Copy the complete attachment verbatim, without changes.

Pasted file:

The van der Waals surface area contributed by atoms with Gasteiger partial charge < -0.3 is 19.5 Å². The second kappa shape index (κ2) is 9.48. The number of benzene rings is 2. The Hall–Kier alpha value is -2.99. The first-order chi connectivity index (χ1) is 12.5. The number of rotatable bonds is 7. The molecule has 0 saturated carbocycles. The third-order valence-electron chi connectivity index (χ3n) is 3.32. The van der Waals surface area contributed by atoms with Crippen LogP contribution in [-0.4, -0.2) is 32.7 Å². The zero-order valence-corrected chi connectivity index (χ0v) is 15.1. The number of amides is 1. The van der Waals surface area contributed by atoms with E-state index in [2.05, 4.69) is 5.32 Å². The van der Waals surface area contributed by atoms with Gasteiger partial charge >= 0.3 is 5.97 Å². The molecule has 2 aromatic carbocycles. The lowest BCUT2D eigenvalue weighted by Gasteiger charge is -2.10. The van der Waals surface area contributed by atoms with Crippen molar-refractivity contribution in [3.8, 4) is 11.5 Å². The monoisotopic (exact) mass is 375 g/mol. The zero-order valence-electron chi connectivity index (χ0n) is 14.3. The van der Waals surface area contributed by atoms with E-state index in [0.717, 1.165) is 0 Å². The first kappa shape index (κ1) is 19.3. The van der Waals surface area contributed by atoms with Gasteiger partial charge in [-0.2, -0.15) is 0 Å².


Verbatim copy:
The van der Waals surface area contributed by atoms with Gasteiger partial charge < -0.3 is 19.5 Å². The second kappa shape index (κ2) is 9.48. The number of benzene rings is 2. The Hall–Kier alpha value is -2.99. The first-order chi connectivity index (χ1) is 12.5. The number of rotatable bonds is 7. The molecule has 0 saturated carbocycles. The third-order valence-electron chi connectivity index (χ3n) is 3.32. The van der Waals surface area contributed by atoms with Crippen LogP contribution in [-0.4, -0.2) is 32.7 Å². The zero-order valence-corrected chi connectivity index (χ0v) is 15.1. The number of amides is 1. The van der Waals surface area contributed by atoms with E-state index in [2.05, 4.69) is 5.32 Å². The van der Waals surface area contributed by atoms with Gasteiger partial charge >= 0.3 is 5.97 Å². The molecule has 2 aromatic carbocycles. The lowest BCUT2D eigenvalue weighted by Gasteiger charge is -2.10. The van der Waals surface area contributed by atoms with Crippen molar-refractivity contribution in [3.8, 4) is 11.5 Å². The monoisotopic (exact) mass is 375 g/mol. The zero-order valence-electron chi connectivity index (χ0n) is 14.3. The van der Waals surface area contributed by atoms with E-state index in [0.717, 1.165) is 0 Å². The first kappa shape index (κ1) is 19.3. The van der Waals surface area contributed by atoms with Gasteiger partial charge in [-0.2, -0.15) is 0 Å².